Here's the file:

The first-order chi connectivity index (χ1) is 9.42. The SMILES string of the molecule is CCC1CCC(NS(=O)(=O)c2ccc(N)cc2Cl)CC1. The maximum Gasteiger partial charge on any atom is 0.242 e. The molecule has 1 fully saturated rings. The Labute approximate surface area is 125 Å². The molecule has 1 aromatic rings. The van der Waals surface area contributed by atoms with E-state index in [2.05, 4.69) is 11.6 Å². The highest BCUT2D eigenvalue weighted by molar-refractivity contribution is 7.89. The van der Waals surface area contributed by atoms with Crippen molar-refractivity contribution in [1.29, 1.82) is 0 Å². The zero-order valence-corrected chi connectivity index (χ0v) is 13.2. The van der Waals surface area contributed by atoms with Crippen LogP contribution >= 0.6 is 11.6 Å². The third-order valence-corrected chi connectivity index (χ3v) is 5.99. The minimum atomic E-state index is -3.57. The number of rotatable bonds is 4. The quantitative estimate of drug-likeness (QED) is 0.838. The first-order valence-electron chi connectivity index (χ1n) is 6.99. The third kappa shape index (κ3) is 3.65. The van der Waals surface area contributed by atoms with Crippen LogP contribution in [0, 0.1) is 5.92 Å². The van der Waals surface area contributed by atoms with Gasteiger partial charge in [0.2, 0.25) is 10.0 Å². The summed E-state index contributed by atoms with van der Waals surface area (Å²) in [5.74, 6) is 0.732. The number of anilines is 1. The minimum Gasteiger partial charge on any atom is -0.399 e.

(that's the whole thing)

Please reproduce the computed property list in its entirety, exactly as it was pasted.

The first-order chi connectivity index (χ1) is 9.42. The SMILES string of the molecule is CCC1CCC(NS(=O)(=O)c2ccc(N)cc2Cl)CC1. The maximum Gasteiger partial charge on any atom is 0.242 e. The molecule has 1 fully saturated rings. The Labute approximate surface area is 125 Å². The molecule has 1 aromatic rings. The van der Waals surface area contributed by atoms with E-state index in [2.05, 4.69) is 11.6 Å². The highest BCUT2D eigenvalue weighted by molar-refractivity contribution is 7.89. The van der Waals surface area contributed by atoms with Crippen molar-refractivity contribution in [1.29, 1.82) is 0 Å². The zero-order valence-corrected chi connectivity index (χ0v) is 13.2. The van der Waals surface area contributed by atoms with Crippen LogP contribution >= 0.6 is 11.6 Å². The third-order valence-corrected chi connectivity index (χ3v) is 5.99. The minimum atomic E-state index is -3.57. The number of rotatable bonds is 4. The quantitative estimate of drug-likeness (QED) is 0.838. The first-order valence-electron chi connectivity index (χ1n) is 6.99. The third kappa shape index (κ3) is 3.65. The van der Waals surface area contributed by atoms with Crippen LogP contribution in [0, 0.1) is 5.92 Å². The van der Waals surface area contributed by atoms with Gasteiger partial charge in [0.2, 0.25) is 10.0 Å². The summed E-state index contributed by atoms with van der Waals surface area (Å²) in [5.74, 6) is 0.732. The number of anilines is 1. The minimum Gasteiger partial charge on any atom is -0.399 e.